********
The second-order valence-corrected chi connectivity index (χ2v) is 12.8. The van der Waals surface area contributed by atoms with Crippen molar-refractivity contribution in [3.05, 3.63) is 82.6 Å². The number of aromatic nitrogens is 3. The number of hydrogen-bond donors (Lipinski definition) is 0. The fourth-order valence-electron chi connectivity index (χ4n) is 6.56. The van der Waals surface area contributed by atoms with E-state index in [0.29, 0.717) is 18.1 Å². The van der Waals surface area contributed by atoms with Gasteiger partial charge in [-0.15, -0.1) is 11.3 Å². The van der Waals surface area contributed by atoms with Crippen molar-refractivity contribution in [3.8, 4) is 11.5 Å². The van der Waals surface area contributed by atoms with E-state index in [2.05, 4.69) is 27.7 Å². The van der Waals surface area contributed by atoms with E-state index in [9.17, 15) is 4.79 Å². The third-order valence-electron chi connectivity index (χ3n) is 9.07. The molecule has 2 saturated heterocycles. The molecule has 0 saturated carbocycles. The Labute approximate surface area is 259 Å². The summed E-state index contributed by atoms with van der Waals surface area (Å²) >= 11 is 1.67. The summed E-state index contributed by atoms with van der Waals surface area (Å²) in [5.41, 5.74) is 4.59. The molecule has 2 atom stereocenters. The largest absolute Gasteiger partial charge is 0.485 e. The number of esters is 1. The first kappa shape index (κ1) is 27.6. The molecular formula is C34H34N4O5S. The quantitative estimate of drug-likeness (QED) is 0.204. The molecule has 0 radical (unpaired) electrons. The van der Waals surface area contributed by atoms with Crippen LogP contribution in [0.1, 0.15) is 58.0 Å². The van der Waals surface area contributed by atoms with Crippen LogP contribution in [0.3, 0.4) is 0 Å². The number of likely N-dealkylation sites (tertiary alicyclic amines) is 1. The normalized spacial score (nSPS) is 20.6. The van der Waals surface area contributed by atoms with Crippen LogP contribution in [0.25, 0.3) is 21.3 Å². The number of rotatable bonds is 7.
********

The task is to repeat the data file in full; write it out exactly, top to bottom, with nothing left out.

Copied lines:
The second-order valence-corrected chi connectivity index (χ2v) is 12.8. The van der Waals surface area contributed by atoms with Crippen molar-refractivity contribution in [3.05, 3.63) is 82.6 Å². The number of aromatic nitrogens is 3. The number of hydrogen-bond donors (Lipinski definition) is 0. The fourth-order valence-electron chi connectivity index (χ4n) is 6.56. The van der Waals surface area contributed by atoms with E-state index in [0.29, 0.717) is 18.1 Å². The van der Waals surface area contributed by atoms with Gasteiger partial charge in [-0.15, -0.1) is 11.3 Å². The van der Waals surface area contributed by atoms with Crippen molar-refractivity contribution in [3.8, 4) is 11.5 Å². The van der Waals surface area contributed by atoms with E-state index in [2.05, 4.69) is 27.7 Å². The van der Waals surface area contributed by atoms with E-state index in [9.17, 15) is 4.79 Å². The third-order valence-electron chi connectivity index (χ3n) is 9.07. The molecule has 2 saturated heterocycles. The molecule has 0 saturated carbocycles. The Labute approximate surface area is 259 Å². The summed E-state index contributed by atoms with van der Waals surface area (Å²) >= 11 is 1.67. The summed E-state index contributed by atoms with van der Waals surface area (Å²) in [5.41, 5.74) is 4.59. The molecule has 2 atom stereocenters. The largest absolute Gasteiger partial charge is 0.485 e. The number of esters is 1. The first kappa shape index (κ1) is 27.6. The molecular formula is C34H34N4O5S. The quantitative estimate of drug-likeness (QED) is 0.204. The molecule has 0 radical (unpaired) electrons. The van der Waals surface area contributed by atoms with Crippen LogP contribution in [0.1, 0.15) is 58.0 Å². The van der Waals surface area contributed by atoms with Crippen LogP contribution in [0.3, 0.4) is 0 Å². The number of likely N-dealkylation sites (tertiary alicyclic amines) is 1. The normalized spacial score (nSPS) is 20.6. The van der Waals surface area contributed by atoms with Crippen LogP contribution in [0.25, 0.3) is 21.3 Å². The number of rotatable bonds is 7.